01/09/2006 8:00 AM ET
Mailbag: Will Milton Ruhle the mound?
Beat writer Mark Sheldon answers Reds fans' questions
By Mark Sheldon / MLB.com
Welcome to the first Reds mailbag of 2006. I hope everyone enjoyed the holidays.
Spring Training is around the corner. Pitchers and catchers report to camp at Sarasota on Feb. 16. There are, no doubt, plenty of questions to keep us busy until then, so let's get to them.
Will the real Eric Milton please stand up? Hi, Mark. Knowing the Twins as well as you do, what happened to Eric Milton?
-- Greg J., Mason, Ohio
Unfortunately -- or fortunately, depending on how you want to look at it -- I did not see Milton pitch last season with the exception of an occasional TV highlight. But when he signed his lucrative free agent contract with Cincinnati last winter, I do recall thinking a rocky marriage was imminent with a fly-ball pitcher doing much of his work at hitter-friendly Great American Ball Park.
When I saw him in Minnesota, Milton was probably the most intense competitor around. Back then, he was throwing mid-90s fastballs and was never afraid to be aggressive with hitters in the strike zone. Yes, he was prone to deep hits and the long ball, but he seemed to get those out of the way early. Then, he usually settled in and could often be counted on to work deep into a game, giving his team every chance to win.
From what I understand, Milton was throwing closer to 91-93 mph in 2005 and was still unafraid to challenge hitters. Obviously, he didn't fare too well, but he apparently benefited from working with Vern Ruhle once he became the pitching coach, and the organization feels a full year with Ruhle will help Milton even more.
The rotation of Brandon Claussen, Aaron Harang, Paul Wilson, Dave Williams and Milton, with Luke Hudson and Josh Hancock in long relief, Todd Coffey and Brian Wagner as setup men and Kent Mercker and David Weathers as closers, seems very good. The Reds batters and fielders have proven themselves. I believe a frontline closer is not needed. The Reds should stand pat. Do you agree?
-- Garry C., Taylor Mill, Ky.
No, I disagree with that viewpoint. I'm not a fan of the closer by committee or splitting the job up. I just believe it's usually better to have someone designated for that role. It's a unique, high-pressure role, and most managers seem to feel more comfortable when they can look to one man that can shut the door in tense moments like the ninth inning. Every playoff team from last season had a designated closer, even though a couple of clubs saw those closers either suffer injuries or struggle at some point in the season.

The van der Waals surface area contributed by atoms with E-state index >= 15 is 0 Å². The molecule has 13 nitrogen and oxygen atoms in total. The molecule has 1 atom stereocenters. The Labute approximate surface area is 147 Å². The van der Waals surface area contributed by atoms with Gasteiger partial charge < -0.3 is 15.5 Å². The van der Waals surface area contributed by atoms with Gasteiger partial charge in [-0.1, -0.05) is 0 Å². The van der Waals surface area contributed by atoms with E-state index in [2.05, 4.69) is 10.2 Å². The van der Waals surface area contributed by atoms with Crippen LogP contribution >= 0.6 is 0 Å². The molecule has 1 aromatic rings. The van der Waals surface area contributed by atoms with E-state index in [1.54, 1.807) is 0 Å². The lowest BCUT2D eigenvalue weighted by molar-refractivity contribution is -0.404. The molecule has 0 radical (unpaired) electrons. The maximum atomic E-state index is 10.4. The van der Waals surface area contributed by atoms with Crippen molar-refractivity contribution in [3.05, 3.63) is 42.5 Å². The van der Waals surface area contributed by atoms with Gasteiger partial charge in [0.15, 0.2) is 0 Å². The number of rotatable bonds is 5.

While both veterans performed well in the split role last year, David Weathers and Kent Mercker are better suited to being setup men. They each have established track records in that role. Neither throws particularly hard, nor do they notch a lot of strikeouts.
But here's the issue: There don't appear to be many established closers out there. Tampa Bay's Danys Baez is one of the few on the trading block, and the rumor mill has him headed to the Mets soon. For now, Cincinnati is prepared to let Weathers and Mercker split the role again. Hard-throwing Todd Coffey could be worked into the ninth-inning role slowly and, if he can prove himself, could take over full-time. If so, Coffey could be the latest young closer to emerge like Bobby Jenks (White Sox) and Derrick Turnbow (Brewers) did last year.
Chris Hammond for $800,000 to the Reds, especially after a 5-1 record and 3.84 ERA in 55 games last season for the Padres and a strong history of success with the Braves. Great signing at a great price! Your thoughts?
-- George J., Cincinnati, Ohio
Although more improvements are needed in the bullpen (see previous question), this was a solid signing for Cincinnati. Hammond has been one of the more dependable situational lefty relievers in the game the past four seasons. He doesn't throw particularly hard, but he locates the ball well and gets outs. Nearing 40, he's a veteran who has seen it all and will join Weathers and Mercker in providing leadership and helping the younger pitchers on the staff.
Without significantly upgrading the starting rotation, it could be another replay of last season. What are the odds that the front office lands a No. 1 or even a No. 2 starter by Spring Training?
-- Brad W., Shelbyville, Ky.
The odds are not too strong right now, but you never know. The already-thin free agent market has been pretty much picked over. Jeff Weaver is the biggest name left, and GM Dan O'Brien told me last week he wasn't interested in signing him. It would likely take a trade to get someone, and I don't see too many top guys out there who appear to be on the block.